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Flashcards in Enzymes Deck (35):

What is an anabolic enzyme?

Building up new substances and structures to form new cells and whole organisms


What is a catabolic enzyme?

Breaking down substances such as the metabolic pathways in respiration or digestion


What is an active site and what is it complementary to?

Specific to the substrate complementary to the substrate


What is the name given to the enzyme and substrate combination?

Enzyme substrate complex


What is the name given to the enzyme and product combination?

Enzyme product complex


What is the activation energy of an enzyme and what does the energy prevent?

Enzymes lower activation energy and the energy prevents molecules from breaking down spontaneously


What is activation energy?

The energy required to start the reaction


What kind of protein is an enzyme?



What level of structure is important ?



What does the lock and key hypothesis assume?

The substrate is exactly complementary to the active site


What is the induced fit theory?

The substrate isn't an exact fit. When it binds it caused the enzyme to bend around the substrate resulting in the close fit.


What is an intracellular enzyme?

Act within the cell


Why is catalase important?

Hydrogen peroxide is a toxic product of metabolic pathways, catalase breaks it down into water and oxygen


What is the equation for the breakdown of hydrogen peroxide?

2H2O➡️ 2H2O+ O2


Why do large molecules need to be broken down?

They cannot enter cells directly


What is an extra cellular enzyme?

Enzymes can be secreted from the cell the break down large molecules so the products can be absorbed. Enzymes released from the cells in this way are extra cellular


Give an example of an organism that digests it's food outside of its body extracellularly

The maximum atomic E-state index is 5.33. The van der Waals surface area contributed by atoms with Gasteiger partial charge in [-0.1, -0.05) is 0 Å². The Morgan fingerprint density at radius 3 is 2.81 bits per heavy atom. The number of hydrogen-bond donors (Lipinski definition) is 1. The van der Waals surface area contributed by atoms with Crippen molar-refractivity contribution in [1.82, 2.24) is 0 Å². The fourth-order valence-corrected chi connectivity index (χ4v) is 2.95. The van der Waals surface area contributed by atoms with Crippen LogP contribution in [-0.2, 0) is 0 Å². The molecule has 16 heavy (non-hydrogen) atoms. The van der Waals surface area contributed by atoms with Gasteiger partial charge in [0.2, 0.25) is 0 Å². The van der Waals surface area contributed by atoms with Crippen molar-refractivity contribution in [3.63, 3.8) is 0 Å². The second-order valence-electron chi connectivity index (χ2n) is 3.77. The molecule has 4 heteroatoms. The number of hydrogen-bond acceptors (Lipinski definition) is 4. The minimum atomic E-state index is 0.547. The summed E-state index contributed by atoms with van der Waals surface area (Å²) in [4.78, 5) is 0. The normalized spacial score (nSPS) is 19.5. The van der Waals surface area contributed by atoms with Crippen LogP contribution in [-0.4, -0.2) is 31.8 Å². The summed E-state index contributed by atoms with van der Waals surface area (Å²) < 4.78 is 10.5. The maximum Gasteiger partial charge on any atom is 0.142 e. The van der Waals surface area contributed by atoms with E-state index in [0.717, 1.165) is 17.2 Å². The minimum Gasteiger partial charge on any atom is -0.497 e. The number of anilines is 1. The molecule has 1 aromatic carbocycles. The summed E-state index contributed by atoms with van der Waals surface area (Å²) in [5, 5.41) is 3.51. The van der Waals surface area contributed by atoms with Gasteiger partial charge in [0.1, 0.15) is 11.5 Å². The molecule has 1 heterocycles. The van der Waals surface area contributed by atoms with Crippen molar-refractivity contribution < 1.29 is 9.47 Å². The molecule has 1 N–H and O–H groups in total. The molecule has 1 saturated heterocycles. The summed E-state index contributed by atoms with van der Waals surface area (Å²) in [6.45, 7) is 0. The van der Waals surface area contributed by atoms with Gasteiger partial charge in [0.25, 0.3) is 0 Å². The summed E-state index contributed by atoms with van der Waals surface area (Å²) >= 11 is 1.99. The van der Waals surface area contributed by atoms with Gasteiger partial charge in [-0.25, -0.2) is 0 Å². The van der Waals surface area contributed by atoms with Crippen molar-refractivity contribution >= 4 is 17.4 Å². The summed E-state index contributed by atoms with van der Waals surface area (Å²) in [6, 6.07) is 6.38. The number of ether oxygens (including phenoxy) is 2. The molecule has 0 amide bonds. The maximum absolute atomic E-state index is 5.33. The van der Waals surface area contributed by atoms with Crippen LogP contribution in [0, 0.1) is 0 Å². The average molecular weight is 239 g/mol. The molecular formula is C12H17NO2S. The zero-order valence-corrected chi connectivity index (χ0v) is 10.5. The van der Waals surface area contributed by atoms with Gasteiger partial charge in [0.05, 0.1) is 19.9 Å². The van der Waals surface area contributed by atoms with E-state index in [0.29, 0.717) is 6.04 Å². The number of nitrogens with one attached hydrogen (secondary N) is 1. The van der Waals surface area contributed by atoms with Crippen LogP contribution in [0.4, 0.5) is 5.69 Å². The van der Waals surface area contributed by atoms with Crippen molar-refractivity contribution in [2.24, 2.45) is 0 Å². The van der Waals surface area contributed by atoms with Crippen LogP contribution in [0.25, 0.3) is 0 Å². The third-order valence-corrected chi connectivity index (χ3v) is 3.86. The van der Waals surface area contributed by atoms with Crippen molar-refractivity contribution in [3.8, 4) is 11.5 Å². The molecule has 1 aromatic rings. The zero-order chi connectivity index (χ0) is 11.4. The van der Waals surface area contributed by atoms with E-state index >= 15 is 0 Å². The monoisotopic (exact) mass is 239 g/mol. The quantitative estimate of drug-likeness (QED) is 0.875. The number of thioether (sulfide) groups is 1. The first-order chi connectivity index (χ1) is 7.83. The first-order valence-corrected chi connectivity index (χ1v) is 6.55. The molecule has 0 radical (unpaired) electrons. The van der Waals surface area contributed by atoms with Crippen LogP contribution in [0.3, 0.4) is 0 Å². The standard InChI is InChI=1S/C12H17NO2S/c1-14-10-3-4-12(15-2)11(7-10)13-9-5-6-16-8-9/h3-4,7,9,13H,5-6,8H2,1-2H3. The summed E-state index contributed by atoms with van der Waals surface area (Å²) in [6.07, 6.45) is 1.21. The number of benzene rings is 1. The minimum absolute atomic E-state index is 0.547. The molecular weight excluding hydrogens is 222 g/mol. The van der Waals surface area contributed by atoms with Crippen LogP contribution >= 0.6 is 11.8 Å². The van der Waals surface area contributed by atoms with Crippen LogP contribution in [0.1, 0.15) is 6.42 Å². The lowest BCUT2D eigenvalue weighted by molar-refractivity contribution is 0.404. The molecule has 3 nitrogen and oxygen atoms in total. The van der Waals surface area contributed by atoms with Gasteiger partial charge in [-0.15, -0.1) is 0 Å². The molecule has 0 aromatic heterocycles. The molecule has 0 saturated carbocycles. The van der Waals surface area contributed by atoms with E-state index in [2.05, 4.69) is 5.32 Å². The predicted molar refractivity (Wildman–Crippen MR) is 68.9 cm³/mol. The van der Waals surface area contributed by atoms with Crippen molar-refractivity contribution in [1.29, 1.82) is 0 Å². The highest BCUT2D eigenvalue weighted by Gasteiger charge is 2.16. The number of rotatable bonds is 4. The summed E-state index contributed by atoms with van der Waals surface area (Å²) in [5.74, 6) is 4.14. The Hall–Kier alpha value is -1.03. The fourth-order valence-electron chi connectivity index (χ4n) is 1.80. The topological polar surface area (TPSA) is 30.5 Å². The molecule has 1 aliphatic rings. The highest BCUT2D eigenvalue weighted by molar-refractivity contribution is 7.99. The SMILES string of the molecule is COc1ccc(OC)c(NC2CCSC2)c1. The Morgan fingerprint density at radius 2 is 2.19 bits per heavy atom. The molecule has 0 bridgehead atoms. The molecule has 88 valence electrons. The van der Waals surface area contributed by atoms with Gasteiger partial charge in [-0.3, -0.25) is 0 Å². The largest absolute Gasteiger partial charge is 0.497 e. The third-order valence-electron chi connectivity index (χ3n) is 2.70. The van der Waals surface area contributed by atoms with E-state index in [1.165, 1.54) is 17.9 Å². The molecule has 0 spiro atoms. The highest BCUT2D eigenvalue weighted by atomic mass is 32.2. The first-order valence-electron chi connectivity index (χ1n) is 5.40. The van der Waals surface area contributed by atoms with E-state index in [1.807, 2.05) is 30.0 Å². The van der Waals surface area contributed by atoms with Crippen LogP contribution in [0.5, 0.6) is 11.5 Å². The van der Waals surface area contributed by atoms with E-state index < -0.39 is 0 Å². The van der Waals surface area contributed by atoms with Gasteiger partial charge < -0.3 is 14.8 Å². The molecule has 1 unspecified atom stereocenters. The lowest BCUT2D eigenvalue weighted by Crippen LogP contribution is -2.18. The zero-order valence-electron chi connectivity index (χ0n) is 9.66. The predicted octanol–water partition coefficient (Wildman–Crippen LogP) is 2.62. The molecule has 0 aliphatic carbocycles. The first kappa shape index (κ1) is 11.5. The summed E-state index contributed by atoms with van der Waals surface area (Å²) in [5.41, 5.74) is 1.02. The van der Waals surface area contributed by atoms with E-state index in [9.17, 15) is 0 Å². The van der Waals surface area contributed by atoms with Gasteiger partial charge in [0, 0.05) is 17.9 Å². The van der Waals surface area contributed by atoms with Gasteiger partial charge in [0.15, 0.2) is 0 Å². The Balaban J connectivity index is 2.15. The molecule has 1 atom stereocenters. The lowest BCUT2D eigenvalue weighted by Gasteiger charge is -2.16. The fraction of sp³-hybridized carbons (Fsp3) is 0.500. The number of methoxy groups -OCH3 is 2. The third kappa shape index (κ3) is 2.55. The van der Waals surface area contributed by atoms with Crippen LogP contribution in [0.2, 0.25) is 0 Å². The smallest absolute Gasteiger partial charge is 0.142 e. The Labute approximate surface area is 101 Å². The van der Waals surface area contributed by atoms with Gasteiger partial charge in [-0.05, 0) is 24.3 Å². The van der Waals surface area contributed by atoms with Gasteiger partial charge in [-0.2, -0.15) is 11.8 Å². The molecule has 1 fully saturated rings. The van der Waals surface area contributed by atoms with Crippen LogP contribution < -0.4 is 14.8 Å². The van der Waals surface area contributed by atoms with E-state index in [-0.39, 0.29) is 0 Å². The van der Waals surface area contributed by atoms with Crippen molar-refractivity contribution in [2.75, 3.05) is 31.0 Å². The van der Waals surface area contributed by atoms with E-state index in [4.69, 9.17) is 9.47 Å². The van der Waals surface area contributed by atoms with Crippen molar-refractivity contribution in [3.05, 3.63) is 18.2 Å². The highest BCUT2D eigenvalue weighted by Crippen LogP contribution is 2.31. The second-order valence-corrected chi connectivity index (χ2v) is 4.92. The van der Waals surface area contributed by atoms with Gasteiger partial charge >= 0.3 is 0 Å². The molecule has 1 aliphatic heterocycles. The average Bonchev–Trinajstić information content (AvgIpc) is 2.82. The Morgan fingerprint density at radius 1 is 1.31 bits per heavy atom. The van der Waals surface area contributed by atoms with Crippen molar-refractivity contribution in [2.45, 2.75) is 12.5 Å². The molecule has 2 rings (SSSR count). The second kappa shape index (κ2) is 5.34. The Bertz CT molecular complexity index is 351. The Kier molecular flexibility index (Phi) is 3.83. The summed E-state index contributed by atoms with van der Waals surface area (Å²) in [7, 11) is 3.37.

Saprophytic fungi


What does amylase do?

Starch is broken down into maltose using the extracellular amylase


Where is amylase released from in the human body?

Salivary glands and pancreas


What does trypsin do? And where is it produced?

Breaks down proteins into smaller polypeptides. Produced in the pancreas secreted into the small intestine


how does substrate concentration affect the rate of reaction?

higher concentration= faster reaction as more substrate means more likely to be collisions between the enzyme and substrate


what is saturation point with the amount of substrate ?

after a certain point all of the active sites are full and this is all the enzymes can cope with so adding more substrate makes no difference


what effect does enzyme concentration have on the rate of reaction?

more enzyme molecules results in more collisions to form enzyme substrate complexes so increases the rate of reaction


what happens when the amount of substrate is limited with enzyme concentration?

there comes a point when there's too many enzyme molecules to deal with the amount of substrate so adding more has no effect


how does pH affect enzyme activity?

enzymes work best at the optimum pH value, for most human enzymes this pH is 7, however above and below the optimum pH the H+ and OH- ions found in acids and alkalis can mess up the ionic bonds and hydrogen bonds that hold the enzymes tertiary structure in place this results in a denatured enzyme


what does the temperature coefficient (Q10) show?

this is a value that shows how much the rate of reaction changes when the temperature is raised by 10 degrees


what effect does temperature have on the rate of reaction?

rise in temp makes the enzymes molecules vibrate more, if the temp goes above a certain level this vibration breaks some of the bonds that hold the enzyme in shape , the active site then changes so the enzyme and substrate no longer fit together at this point the enzyme is denatured


what do enzyme inhbitors generally do?

prevent an enzyme from doing its job, it can be competitive or non competitive, reversible or non reversable


how does a competitive inhibitor work?

the molecule or part of it has a similar shape so the substance can block the active site. The inhibitor and molecule therefor compete with the active site


describe statins

used to reduce blood cholesterol, they're reversible and inhibit an enzyme used in cholesterol synthesis


describe asprin

they are reversible, they inhibit the active site of a cox enzyme so prevent the synthesis of prostaglandins and thromboxane which are chemicals responsible for producing pain and fever


in non competitive inhibition where does the inhibitor bind and why does this have an effect?

the allosteric site and causes the tertiary structure to change which changes the active site


what is a cofactor and co enzyme and how tightly do they bind to the protein?

some enzymes need a non-protein component to carry put their function, they bind loosely


which enzyme requires Cl- ions and why are they required?

amylase, to form the correctly shaped active site


how can precursor enzymes be activated?

cofactors and a change in pH